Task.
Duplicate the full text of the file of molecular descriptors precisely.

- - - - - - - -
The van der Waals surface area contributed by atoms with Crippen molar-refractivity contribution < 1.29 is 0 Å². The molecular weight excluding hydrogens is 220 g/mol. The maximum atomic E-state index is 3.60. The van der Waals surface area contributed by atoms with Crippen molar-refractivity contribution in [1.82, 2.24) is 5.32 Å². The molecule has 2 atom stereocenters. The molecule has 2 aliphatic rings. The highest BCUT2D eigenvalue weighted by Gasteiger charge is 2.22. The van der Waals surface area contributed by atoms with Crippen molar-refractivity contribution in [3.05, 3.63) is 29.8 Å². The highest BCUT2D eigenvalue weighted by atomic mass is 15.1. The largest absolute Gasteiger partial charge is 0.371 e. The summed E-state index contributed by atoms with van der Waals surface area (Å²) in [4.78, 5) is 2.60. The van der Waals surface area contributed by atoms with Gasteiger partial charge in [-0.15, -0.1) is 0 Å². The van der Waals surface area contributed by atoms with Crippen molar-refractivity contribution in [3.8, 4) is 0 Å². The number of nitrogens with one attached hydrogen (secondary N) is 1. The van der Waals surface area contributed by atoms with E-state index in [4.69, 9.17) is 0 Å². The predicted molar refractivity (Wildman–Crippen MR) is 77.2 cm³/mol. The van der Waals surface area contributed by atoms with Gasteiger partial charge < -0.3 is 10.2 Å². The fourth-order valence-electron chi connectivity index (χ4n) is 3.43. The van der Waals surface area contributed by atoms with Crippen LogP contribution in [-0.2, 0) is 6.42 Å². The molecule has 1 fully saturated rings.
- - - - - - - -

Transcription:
The van der Waals surface area contributed by atoms with Crippen molar-refractivity contribution < 1.29 is 0 Å². The molecular weight excluding hydrogens is 220 g/mol. The maximum atomic E-state index is 3.60. The van der Waals surface area contributed by atoms with Crippen molar-refractivity contribution in [1.82, 2.24) is 5.32 Å². The molecule has 2 atom stereocenters. The molecule has 2 aliphatic rings. The highest BCUT2D eigenvalue weighted by Gasteiger charge is 2.22. The van der Waals surface area contributed by atoms with Crippen molar-refractivity contribution in [3.05, 3.63) is 29.8 Å². The highest BCUT2D eigenvalue weighted by atomic mass is 15.1. The largest absolute Gasteiger partial charge is 0.371 e. The summed E-state index contributed by atoms with van der Waals surface area (Å²) in [4.78, 5) is 2.60. The van der Waals surface area contributed by atoms with Gasteiger partial charge in [-0.15, -0.1) is 0 Å². The van der Waals surface area contributed by atoms with Crippen molar-refractivity contribution in [3.8, 4) is 0 Å². The number of nitrogens with one attached hydrogen (secondary N) is 1. The van der Waals surface area contributed by atoms with E-state index in [4.69, 9.17) is 0 Å². The predicted molar refractivity (Wildman–Crippen MR) is 77.2 cm³/mol. The van der Waals surface area contributed by atoms with Gasteiger partial charge < -0.3 is 10.2 Å². The fourth-order valence-electron chi connectivity index (χ4n) is 3.43. The van der Waals surface area contributed by atoms with Crippen LogP contribution in [-0.2, 0) is 6.42 Å². The molecule has 1 fully saturated rings.